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22-year-old Slidell man dies after taking single Fentanyl-laced pill

The same night Landry died, a 15-year-old in St. Tammany Parish died after taking several pills.

ST. TAMMANY PARISH, La. — The St. Tammany Parish coroner worries intentionally tainted pills are circulating around the community after two young people died of an overdose overnight Tuesday. 

Coroner Dr. Charles Preston said the pills look like Percocet but are much deadlier.

"It's hard seeing someone you grew up with just pass away so unexpectedly," Madison Waggoner said in tears. 

Waggoner said her cousin, 22-year-old Cameron Landry of Slidell, died Tuesday. 

"A week ago we were celebrating Fourth of July," she said. "It's been so hard. Our family has been so devastated."

Landry overdosed on a single pill, according to Dr. Preston. 

"It's completely out of the blue. He's never done anything like this before. And I was so close with him that I've never known him to do something like that," Waggoner said.

The same night Landry died, a 15-year-old in St. Tammany Parish died after taking several pills. In both cases, Dr. Preston believes the pills may have been laced with fentanyl.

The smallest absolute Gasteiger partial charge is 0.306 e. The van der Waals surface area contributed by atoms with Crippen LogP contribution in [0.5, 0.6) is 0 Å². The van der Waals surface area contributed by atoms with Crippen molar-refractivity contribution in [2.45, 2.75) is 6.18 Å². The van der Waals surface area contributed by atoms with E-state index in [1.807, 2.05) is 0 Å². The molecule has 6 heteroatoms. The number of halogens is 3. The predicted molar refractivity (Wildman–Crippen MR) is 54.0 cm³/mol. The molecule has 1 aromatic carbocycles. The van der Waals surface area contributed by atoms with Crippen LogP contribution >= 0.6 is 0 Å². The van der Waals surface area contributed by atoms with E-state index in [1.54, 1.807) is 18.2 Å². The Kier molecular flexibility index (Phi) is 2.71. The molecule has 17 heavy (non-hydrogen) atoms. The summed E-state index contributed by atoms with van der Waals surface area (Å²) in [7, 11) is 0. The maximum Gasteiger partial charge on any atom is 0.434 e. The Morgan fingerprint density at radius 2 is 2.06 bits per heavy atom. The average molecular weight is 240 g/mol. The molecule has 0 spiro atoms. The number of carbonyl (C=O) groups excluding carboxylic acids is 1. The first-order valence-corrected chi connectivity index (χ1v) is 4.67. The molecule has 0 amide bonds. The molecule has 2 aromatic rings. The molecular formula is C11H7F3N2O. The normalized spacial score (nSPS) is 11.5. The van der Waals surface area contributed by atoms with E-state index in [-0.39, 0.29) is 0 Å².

"Unfortunately it's not unusual for us to get a report of multiple overdose deaths in a night. What is very unusual is to have an adult male over 250 pounds overdose on a single pill," Dr. Preston said. 

He explained that in both cases, the pills looked like Percocet. Reports are not complete to confirm what they were, but Preston believes they were counterfeit pills.

"People who market illegal drugs have learned to press them into what looks like prescription medication. It looks exactly like a prescription medication, but it often doesn't contain what the prescription contains, it contains fentanyl and fentanyl is so potent that literally one pill can kill," Dr. Preston said. 

There have been at least 34 fentanyl overdose deaths in St. Tammany Parish this year. That's why Dr. Preston is encouraging everyone to add Narcan to their first aid kit or car. 

The over-the-counter nasal spray can reverse an overdose instantly. He reminds the community the reversal only lasts about an hour so you still must call 911 and go to an emergency room for proper overdose care. 

"The number one message is if it did not come from a pharmacy, don't put it in your body," Dr. Preston said. 

Waggoner hopes her cousin's story will caution someone else to pause before taking a pill they weren't prescribed. 

"I would hate for someone to go through what my family is going through, and it is absolutely heartbreaking to lose someone so close to you," she said.

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